I’ve loved video games for as long as I can remember. Recently found a love for reporting video game news and decided to start Games Bulletin, and have been enjoying every step of the journey.
GRIP: Combat Racing Hands On Preview
Recently I was lucky enough to be invited to a hands on preview of a game called GRIP: Combat Racing (or GRIP for the rest of this piece). The game is being published by Wired Productions, a publisher with titles such as The Town Of Light and Victor Vran under their belt so I was understandably optimistic about GRIP. It was explained to be that the game is a spiritial successor of sorts to a PS1 game called Rollcage. Rollcage was somewhat of a cult game on the PS1, with some people reportedly keeping a PS1 demo disc because that was the only means they had of playing Rollcage. The series laid dormant for many years, until forums starting discussing the idea of creating a spiritual successor to Rollcage, and so GRIP was born.
The premise of GRIP is fairly simple. Street racing on Earth became increasing dangerous as advances in car modifications meant the cars were capable of higher and higher speeds. Street racing was clamped down on and as a result was moved to other planets. Planets seemingly uninhabited, where there was no risk to life. Drivers are in pods, away from the vehicle, meaning that they themselves are in no harm; and that’s a good thing believe me. The cars in GRIP are capable of achieving Mach 1 speeds and are capable of firing an arsenal of weapons (including rockets), so death is pretty much guaranteed at some point.
To make things easier for players the tracks each come with a rating from Easy to Hard. We began on an easy track; essentially a bowl (similar to a NASCAR track) so we could get to grips with the speed of the cars and the way that they control. We then moved on to progressively harder tracks. The harder tracks in GRIP feature many avenues to complete a lap of the track. Some are direct, some are high up and require jumping off ramps to reach them. It certainly offers the player a lot of freedom in terms of how they wish to race. The cars in GRIP are also capable of driving upside, which does come in handy. Certain sections of the track, such as tunnels, will have boosts or pickups on the side of the track, or even on the roof, so it helps to make use of this trick.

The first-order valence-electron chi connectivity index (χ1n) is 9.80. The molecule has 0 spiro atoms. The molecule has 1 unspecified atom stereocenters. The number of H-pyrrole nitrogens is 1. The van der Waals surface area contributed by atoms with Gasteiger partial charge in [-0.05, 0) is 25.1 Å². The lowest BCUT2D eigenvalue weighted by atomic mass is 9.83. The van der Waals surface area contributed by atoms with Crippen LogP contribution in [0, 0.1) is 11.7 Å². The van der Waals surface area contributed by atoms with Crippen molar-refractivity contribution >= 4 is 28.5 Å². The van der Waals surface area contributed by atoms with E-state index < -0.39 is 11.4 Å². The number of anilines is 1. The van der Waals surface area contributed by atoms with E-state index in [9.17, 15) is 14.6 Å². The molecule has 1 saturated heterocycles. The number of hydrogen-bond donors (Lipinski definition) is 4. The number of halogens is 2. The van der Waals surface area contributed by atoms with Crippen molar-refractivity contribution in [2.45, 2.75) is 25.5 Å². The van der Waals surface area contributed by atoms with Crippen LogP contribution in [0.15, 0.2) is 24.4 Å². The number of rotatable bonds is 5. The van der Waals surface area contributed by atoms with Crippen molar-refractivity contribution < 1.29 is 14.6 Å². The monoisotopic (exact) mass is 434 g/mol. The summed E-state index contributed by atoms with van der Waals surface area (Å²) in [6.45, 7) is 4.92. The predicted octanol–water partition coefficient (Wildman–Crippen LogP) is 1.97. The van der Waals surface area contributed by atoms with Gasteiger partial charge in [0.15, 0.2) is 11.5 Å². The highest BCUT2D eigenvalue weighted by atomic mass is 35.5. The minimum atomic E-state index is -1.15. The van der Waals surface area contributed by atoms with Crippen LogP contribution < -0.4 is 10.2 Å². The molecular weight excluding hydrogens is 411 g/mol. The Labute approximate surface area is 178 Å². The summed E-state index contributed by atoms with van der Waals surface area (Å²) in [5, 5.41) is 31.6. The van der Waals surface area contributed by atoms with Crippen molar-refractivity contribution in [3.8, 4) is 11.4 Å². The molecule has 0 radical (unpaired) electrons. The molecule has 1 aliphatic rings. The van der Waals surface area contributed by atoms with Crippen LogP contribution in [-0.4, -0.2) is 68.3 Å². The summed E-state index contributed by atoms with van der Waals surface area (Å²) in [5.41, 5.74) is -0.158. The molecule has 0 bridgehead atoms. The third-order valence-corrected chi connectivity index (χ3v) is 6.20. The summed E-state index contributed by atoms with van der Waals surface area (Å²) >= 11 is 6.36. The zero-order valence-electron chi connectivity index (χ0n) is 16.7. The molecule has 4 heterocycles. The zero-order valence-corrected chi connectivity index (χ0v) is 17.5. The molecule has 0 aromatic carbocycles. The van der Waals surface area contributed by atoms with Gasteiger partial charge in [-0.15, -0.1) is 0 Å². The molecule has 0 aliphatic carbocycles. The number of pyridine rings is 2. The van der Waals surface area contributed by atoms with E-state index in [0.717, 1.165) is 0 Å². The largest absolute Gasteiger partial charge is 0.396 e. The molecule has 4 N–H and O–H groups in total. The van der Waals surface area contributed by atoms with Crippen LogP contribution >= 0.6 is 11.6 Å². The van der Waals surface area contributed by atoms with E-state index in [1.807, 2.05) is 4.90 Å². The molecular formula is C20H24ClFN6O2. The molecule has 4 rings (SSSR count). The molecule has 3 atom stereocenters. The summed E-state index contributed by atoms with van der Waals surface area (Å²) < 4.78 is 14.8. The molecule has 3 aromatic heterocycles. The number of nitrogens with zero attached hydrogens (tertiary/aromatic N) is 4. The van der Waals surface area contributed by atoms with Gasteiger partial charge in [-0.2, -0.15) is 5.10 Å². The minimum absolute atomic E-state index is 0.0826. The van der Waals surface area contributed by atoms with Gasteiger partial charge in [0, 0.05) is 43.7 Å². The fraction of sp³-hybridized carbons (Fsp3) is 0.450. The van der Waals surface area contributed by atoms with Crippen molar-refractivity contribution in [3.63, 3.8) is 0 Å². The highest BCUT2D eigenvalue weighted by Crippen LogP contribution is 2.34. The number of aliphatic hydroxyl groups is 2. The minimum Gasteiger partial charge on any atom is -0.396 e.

A track that sticks in my memory is Acrophobia. The track is created high in the air, with no barriers. It is extremely easy to fall of the side of the track, however once you get used to monitoring your speed it becomes slightly easier to traverse the track (only slightly easier as the track is still very difficult).
This track led us to be shown the Carkour mode, and yes it is exactly as it sounds. The object of the mode is simple; reach the end goal without falling off. Some of the tracks are easy with a few jumps. Others are ranked as Nightmare and look absolutely insane with loops and all sorts. Fall off the track and you’ll start the track again at the beginning, but with a fresh timer. It’s easy to see how addicting this mode could become, especially with the timer resetting when you fall off. It could very easily become a “Just one more go” mode.
After this we tried the Arena mode. This mode is similar to the arena modes in other games, such as in the Mario Kart series. An arena fills with players and your objective is just to destroy as many people as possible. Al of Wired Productions explained that a good way to do this is by supercharging your weapons. On PS4 (the console we primarily played on), weapons are fired by shooting R1 and L1 (R1 for right weapon, L1 for left weapon). By holding R1 you can use the left weapon to supercharge the right weapon, but at the expense of the left weapon which you will lose. This is an extremely effective strategy in the arena mode, and something that can be done in the races but may not be as effective.
Overall I enjoyed my time with GRIP. It’s a fun racing game that offers a lot of content to the player, but does definitely come with a slightly steep learning curve. It’s not a pick up and play game, it’s one that will require you to slowly adjust the difficulty. You can do this not only with the ratings on the tracks, but also with the engine power which can be increased or decreased before selecting the track. If you are a fan of high speed racers, or even of Rollcage, this is definitely one to play.